An ivory comb found amongst the treasures in the warrior's grave. Photo: University of Cincinnati

A team of American archaeologists from the University of Cincinnati have discovered the remains of an unknown soldier in a 3,500-year-old tomb in Greece.

The find has been described as the most significant archaeological discovery in continental Greece in 65 years. Other recent significant finds include one of the largest ancient burial sites ever discovered in Greece, dating to the time of Alexander the Great and now thought to be a monument to his friend and general Hephaestion.

The skeleton of the man was found alongside weapons and jewelry in the casket, indicating that the deceased had been an important man during his lifetime.

A golden necklace found around the warrior’s neck.
Photo: University of Cincinnati

Scientists believe that the man—who was estimated to have died between the age of 30 and 35—was a powerful warrior, merchant, or raider.

Based on the Minoan inscriptions in the jewelry the skeleton was buried with, researchers believe the man belonged to an early civilization that flourished on the island of Crete around 2,000 BC.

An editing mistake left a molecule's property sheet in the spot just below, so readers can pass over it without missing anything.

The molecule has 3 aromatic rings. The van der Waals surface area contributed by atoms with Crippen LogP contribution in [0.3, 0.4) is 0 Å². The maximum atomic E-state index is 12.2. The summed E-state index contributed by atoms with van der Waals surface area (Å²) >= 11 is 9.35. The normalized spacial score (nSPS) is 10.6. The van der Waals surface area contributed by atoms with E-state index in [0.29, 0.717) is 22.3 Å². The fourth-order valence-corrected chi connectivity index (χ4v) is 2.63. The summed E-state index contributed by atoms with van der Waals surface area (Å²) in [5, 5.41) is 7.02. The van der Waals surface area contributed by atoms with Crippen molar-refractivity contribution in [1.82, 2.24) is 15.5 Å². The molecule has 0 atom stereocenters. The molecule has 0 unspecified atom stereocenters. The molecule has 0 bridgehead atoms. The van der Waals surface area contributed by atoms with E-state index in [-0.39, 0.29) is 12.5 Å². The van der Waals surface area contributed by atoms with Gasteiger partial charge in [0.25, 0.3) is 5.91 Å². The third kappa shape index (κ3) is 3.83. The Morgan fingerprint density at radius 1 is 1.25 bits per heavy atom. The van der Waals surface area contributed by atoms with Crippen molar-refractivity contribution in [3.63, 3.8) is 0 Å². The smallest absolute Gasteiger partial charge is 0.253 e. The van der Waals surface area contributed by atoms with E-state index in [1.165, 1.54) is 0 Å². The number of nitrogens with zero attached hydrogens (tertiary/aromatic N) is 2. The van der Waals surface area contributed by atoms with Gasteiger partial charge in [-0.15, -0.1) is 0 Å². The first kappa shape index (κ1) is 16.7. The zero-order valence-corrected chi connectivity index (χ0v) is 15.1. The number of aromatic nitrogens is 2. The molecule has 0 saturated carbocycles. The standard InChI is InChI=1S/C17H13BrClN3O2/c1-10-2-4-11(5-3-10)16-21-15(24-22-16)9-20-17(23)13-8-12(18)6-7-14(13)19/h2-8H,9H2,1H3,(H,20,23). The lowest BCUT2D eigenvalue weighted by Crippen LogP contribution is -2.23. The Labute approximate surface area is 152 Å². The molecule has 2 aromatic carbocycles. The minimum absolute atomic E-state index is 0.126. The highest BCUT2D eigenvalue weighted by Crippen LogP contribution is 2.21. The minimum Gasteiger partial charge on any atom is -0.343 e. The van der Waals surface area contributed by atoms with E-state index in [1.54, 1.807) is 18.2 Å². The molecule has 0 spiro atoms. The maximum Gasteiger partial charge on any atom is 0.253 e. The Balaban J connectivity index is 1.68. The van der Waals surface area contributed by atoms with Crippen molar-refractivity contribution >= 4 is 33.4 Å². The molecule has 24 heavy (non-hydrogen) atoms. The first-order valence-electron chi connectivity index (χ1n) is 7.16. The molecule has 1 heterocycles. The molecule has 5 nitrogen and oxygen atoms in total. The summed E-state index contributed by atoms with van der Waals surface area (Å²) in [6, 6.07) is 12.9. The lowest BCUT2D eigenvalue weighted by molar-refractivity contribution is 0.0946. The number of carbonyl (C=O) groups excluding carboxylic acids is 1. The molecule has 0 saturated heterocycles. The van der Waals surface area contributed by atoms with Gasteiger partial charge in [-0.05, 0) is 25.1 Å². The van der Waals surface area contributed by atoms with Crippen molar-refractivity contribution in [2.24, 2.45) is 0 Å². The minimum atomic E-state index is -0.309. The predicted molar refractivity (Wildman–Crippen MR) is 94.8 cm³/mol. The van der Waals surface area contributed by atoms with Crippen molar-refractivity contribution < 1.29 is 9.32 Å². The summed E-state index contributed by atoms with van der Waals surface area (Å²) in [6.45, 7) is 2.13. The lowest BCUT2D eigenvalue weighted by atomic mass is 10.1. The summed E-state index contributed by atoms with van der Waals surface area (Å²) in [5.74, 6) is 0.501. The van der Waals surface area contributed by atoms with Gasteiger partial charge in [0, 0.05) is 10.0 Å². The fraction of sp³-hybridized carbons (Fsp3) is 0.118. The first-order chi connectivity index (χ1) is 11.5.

Excavation leaders Sharon Stocker and Jack Davis have worked in the Pylos region of Greece for 25 years. Photo courtesy of the University of Cincinnati.

Archaeologists Jack L. Davis and Sharon R. Stocker of the University of Cincinnati made the discovery while conducting an excavation on the site of the Mycenaean-era Palace of Nestor. The palace was referenced by Homer in The Odyssey as a place were sacrifices were offered to the Gods.

“This latest find is not the grave of the legendary King Nestor, who headed a contingent of Greek forces at Troy in Homer’s Iliad. Nor is it the grave of his father Neleus,” Stocker, senior research associate in the department of classics at the McMicken College of Arts and Science, told the Daily Mail.

A bronze mirror with ivory handle.
Photo: University of Cincinnati

And yet, “This find may be even more important, because the warrior pre-dates the time of Nestor and Neleus by perhaps 200 or 300 years,” she explained. “That means he was likely an important figure at a time when this part of Greece was being indelibly shaped by close contact with Crete, Europe’s most advanced civilization.”

“Whoever he was, he seems to have been celebrated for his trading or fighting in the nearby island of Crete,” Davis added.

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